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Hunting and gathering: How user feedback can boost your app’s success

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If asked, we all answer with fierce confidence: “Of course we are gathering user feedback about our app!” But in reality, many of us don’t have the time to deal with the stream of feedback coming in, the need to validate it, prioritize it and act on it in a timely manner. Having said that, managing an ongoing feedback cycle is critical for your app success. Here are some practical Tips

Yes, I am one of those people who take the time to provide feedback, especially to apps that I am highly engaged with. That’s why it’s so annoying to see (and feel) my feedback fall on deaf ears. I can understand (though don’t appreciate!) major delays in response when I suggest a (brilliant of course) new feature, but sometimes even feedback regarding critical usability issues or bugs remain unanswered or worse, unattended to, for relatively long periods of time (though every minute counts when it comes to the mobile app industry).

So, these days everyone likes to say LISTEN TO YOUR USERS! I call it the listening hype… But the number of apps that truly listen to their user feedback are few.

The real benefits app developers gain from listening to their users

We all know we should listen to our users. But working with developers, I often hear something along the lines of: I researched the market, the audience, the way they are looking to use the app, everything! I know exactly what my app’s users need and want. Well, do you really know what your users think, want and need beyond the obvious? Are you aware of the benefits of having an open communication channel with users, preferably within the app.

1. Target audiences sometimes change their attitudes and are influenced by their surroundings – you should want to constantly “feel the field” and adapt in accordance.

2. End users can have brilliant ideas that come from daily usage of apps. They usually use the app in ways the app developers will never use it themselves. End user ideas may be difficult to implement and maybe a little out of scope from what you originally planned for your app, but hey, if enough of them tell you this is what will make them engage more and be loyal to your app then you should act on it.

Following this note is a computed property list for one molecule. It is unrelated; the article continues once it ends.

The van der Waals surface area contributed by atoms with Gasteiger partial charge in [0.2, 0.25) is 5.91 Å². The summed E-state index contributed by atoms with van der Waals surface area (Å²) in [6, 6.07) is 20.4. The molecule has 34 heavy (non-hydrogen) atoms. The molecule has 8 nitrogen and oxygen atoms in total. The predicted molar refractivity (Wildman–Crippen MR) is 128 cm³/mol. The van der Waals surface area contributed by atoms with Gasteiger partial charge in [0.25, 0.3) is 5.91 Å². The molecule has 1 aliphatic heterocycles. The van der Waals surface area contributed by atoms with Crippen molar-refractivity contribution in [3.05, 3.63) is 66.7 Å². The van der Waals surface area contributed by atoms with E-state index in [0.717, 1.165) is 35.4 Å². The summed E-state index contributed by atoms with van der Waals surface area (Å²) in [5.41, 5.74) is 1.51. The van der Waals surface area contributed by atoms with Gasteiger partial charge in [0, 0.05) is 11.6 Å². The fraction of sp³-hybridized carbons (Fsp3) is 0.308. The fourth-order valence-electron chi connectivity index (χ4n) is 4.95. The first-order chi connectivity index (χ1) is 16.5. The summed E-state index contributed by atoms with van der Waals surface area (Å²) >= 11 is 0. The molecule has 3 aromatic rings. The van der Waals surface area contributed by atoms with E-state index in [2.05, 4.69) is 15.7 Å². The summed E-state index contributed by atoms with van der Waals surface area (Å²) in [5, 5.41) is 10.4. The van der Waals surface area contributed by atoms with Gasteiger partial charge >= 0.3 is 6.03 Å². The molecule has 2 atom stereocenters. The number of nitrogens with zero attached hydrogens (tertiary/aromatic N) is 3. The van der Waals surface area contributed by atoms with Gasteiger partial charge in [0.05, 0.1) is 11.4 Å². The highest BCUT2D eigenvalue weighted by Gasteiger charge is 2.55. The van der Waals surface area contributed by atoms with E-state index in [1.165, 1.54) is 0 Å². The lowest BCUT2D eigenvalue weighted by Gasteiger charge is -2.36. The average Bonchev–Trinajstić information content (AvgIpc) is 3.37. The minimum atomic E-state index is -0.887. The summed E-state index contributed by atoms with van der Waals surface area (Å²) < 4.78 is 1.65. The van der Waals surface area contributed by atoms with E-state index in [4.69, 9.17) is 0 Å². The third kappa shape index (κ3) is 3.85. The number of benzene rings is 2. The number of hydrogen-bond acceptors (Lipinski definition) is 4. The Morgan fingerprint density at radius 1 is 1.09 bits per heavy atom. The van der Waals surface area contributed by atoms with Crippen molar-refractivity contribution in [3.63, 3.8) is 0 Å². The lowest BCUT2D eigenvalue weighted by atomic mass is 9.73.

3. While you make the effort to listen to your users, you also earn a great chance to encourage end users to rate the app and provide structured feedback. More on this later.

4. User feedback can be the most reliable indicator of things that are not working properly. Broken links, crashes, freezes (god forbids), flows that are not intuitive, etc. There is no one better to hear it from, than your actual users, in the field. And when things like that happen they will raise the red flag if you give them the chance. It reminds me of a popular VOIP web app (not saying their name) that pops ups a question about the quality of the recently completed call (audio, video) on first login after a call has been completed using their service. Now, occasionally the quality is not that good to say the least, but after they pop up this question and I get the chance to tell them what I think, I feel better as I know they are working to improve their service.

How should mobile apps gather feedback? Here are the more conservative and more advanced tactics

There are several channels, which you can use to gather user feedback. You are already familiar with many of these communication channels, as you probably use them anyway to keep in touch with your users. These channels are also the places where you should encourage feedback and update on what you did or plan to do with feedback that you got from users. From my personal experience, I feel so much more connected when I submit a comment and hear back from the developer. Even if they don’t get it perfect, I still very much appreciate the effort.

Here are some of the communication channels for gathering feedback: